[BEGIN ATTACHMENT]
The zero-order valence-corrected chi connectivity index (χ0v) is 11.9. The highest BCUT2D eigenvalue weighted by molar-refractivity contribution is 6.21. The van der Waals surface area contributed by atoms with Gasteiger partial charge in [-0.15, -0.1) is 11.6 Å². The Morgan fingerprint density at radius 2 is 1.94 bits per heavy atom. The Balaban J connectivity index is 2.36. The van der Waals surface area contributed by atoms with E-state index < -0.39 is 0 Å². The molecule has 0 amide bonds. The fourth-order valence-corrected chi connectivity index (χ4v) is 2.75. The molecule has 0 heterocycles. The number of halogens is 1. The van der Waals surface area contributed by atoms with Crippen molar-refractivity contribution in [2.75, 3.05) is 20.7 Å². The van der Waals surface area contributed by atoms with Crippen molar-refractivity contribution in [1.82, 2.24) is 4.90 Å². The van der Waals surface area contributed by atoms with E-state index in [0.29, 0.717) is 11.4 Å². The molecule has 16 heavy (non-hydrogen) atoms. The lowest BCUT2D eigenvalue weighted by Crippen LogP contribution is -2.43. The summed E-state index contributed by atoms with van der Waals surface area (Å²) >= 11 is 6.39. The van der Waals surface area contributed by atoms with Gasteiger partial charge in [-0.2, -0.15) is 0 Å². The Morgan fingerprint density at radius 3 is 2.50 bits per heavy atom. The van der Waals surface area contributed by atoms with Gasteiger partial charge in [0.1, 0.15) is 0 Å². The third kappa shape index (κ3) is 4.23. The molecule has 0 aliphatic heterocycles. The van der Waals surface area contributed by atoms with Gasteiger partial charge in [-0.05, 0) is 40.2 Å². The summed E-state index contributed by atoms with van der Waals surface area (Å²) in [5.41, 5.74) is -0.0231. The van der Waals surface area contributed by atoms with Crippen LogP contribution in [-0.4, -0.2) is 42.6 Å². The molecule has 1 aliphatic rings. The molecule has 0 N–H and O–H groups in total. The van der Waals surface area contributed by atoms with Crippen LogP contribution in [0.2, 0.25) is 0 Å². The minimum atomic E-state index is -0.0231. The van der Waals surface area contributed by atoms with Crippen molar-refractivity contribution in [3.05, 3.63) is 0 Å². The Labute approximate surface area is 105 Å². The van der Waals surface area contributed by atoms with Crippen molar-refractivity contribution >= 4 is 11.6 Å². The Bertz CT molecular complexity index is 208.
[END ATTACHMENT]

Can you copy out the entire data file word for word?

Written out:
The zero-order valence-corrected chi connectivity index (χ0v) is 11.9. The highest BCUT2D eigenvalue weighted by molar-refractivity contribution is 6.21. The van der Waals surface area contributed by atoms with Gasteiger partial charge in [-0.15, -0.1) is 11.6 Å². The Morgan fingerprint density at radius 2 is 1.94 bits per heavy atom. The Balaban J connectivity index is 2.36. The van der Waals surface area contributed by atoms with E-state index < -0.39 is 0 Å². The molecule has 0 amide bonds. The fourth-order valence-corrected chi connectivity index (χ4v) is 2.75. The molecule has 0 heterocycles. The number of halogens is 1. The van der Waals surface area contributed by atoms with Crippen molar-refractivity contribution in [2.75, 3.05) is 20.7 Å². The van der Waals surface area contributed by atoms with Crippen molar-refractivity contribution in [1.82, 2.24) is 4.90 Å². The van der Waals surface area contributed by atoms with E-state index in [0.29, 0.717) is 11.4 Å². The molecule has 16 heavy (non-hydrogen) atoms. The lowest BCUT2D eigenvalue weighted by Crippen LogP contribution is -2.43. The summed E-state index contributed by atoms with van der Waals surface area (Å²) >= 11 is 6.39. The van der Waals surface area contributed by atoms with Gasteiger partial charge in [-0.2, -0.15) is 0 Å². The Morgan fingerprint density at radius 3 is 2.50 bits per heavy atom. The van der Waals surface area contributed by atoms with Gasteiger partial charge in [0.1, 0.15) is 0 Å². The third kappa shape index (κ3) is 4.23. The molecule has 0 aliphatic heterocycles. The van der Waals surface area contributed by atoms with Gasteiger partial charge in [-0.05, 0) is 40.2 Å². The summed E-state index contributed by atoms with van der Waals surface area (Å²) in [5.41, 5.74) is -0.0231. The van der Waals surface area contributed by atoms with Crippen LogP contribution in [-0.4, -0.2) is 42.6 Å². The molecule has 1 aliphatic rings. The molecule has 0 N–H and O–H groups in total. The van der Waals surface area contributed by atoms with Crippen LogP contribution in [0.2, 0.25) is 0 Å². The minimum atomic E-state index is -0.0231. The van der Waals surface area contributed by atoms with Crippen molar-refractivity contribution in [3.05, 3.63) is 0 Å². The Labute approximate surface area is 105 Å². The van der Waals surface area contributed by atoms with Crippen molar-refractivity contribution >= 4 is 11.6 Å². The Bertz CT molecular complexity index is 208.